Budgetary austerity has not stopped state employment on the conveyor belt

The coalition has constantly conveyed in 2023 that it wants to tighten the belt, in order to make savings on the budget. But the Executive still did not succeed, being an increase of 33,749 occupied positions compared to the first days of Ciucă's mandate, but also 8,360 more than when Ciolacu took over the government.

The last two prime ministers of Romania, Marcel Ciolacu and Nicolae Ciucă PHOTO Inquam

In May, the Government came up with an emergency ordinance by which, in the state, hiring could only be done in special situations or if it was essential sectors, such as health, education, defense forces and national security. Everything related to employment from that moment on had to go through the Government, by adopting a memorandum, so the situation was under control. There was a time when there was also a rocade at the Victoria Palace, Marcel Ciolacu coming to the position held by Nicolae Ciucă.

When taking over the mandate of prime minister, in June 2023, the number of positions held in the state was 1,284,199. During Nicolae Ciucă's mandate, despite the fact that for half of 2022 (July-December) measures were taken to freeze employment at the state, the number of budget workers also increased. Ciucă took over a budget apparatus of 1,258,810 employees in November 2021. So, the dowry from Nicolae Ciucă's period was 25,389 new positions filled.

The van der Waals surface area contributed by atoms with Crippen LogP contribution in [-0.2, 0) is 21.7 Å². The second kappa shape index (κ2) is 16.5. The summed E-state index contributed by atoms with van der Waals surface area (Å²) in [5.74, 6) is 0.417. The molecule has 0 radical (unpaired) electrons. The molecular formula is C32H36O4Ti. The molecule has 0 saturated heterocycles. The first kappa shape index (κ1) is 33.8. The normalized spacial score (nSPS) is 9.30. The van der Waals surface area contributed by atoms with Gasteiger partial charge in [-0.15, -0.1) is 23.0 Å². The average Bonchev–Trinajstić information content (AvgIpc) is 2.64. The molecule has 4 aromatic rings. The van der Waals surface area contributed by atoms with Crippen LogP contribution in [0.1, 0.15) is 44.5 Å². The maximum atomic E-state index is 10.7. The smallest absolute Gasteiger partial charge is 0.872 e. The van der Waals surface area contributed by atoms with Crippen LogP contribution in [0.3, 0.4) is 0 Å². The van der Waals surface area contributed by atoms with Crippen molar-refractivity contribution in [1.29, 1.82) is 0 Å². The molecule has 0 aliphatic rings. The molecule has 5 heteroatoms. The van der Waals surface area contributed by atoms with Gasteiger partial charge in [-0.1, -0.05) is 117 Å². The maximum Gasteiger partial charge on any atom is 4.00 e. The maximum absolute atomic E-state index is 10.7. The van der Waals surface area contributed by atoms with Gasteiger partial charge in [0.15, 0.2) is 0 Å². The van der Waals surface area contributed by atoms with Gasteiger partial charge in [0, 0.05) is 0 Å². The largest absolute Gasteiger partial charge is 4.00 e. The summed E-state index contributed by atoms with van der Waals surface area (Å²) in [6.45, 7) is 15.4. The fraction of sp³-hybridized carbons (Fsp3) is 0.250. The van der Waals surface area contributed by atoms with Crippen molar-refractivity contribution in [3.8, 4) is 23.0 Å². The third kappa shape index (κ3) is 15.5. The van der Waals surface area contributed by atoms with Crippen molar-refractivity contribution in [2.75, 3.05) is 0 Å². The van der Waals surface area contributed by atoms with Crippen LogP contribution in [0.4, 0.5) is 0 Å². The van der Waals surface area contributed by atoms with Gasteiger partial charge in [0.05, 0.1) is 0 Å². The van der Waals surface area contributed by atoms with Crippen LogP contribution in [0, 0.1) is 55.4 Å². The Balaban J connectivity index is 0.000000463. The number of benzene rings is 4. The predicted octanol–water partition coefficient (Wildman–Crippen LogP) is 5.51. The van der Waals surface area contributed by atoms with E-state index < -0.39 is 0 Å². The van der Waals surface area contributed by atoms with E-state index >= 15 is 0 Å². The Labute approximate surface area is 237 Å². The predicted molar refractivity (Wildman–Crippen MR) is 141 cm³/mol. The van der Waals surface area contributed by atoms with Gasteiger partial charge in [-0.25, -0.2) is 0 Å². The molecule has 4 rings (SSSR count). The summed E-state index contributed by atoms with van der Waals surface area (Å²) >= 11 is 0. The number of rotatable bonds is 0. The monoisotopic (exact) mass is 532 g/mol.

Later, in September 2024, the Ciolacu Government pledged its responsibility on a new law to reduce part of the budget expenses, including the reorganization of institutions and the abolition of some institutions, but the period of transposition of the normative act was extended from 31 December 2023 to June 30, 2024. This is how only four ministries have so far adopted a reorganization, according to the requirements.

How the budgets are divided

According to the latest data published by the Ministry of Finance, related to December 2023, there were 827,393 filled positions in the central public administration, while there were 465,336 filled positions in the local administration. The largest employers were the Ministry of Education, with 302,040 filled positions, followed by the Ministry of Internal Affairs, with 123,808 filled positions.

The milestone of 1.3 million state employees was also reached during the Tăriceanu government (December 2004 – December 2008). Moreover, in December 2008, the Tariceanu Executive narrowly “missed” the threshold of 1.4 million state employees, with only 1,399,000 positions filled, according to data from the Ministry of Finance. At that time, Romania was still in a period of economic growth, with increases in pensions and salaries taking place on a rolling conveyor belt, especially since 2008 was also an electoral year, with local and parliamentary elections, then the following year the European Parliaments and presidential.

And now Romania is preparing for European parliamentary, local, presidential and parliamentary elections, which will be, including in the case of merged elections, at least two and a half months of official electoral campaign.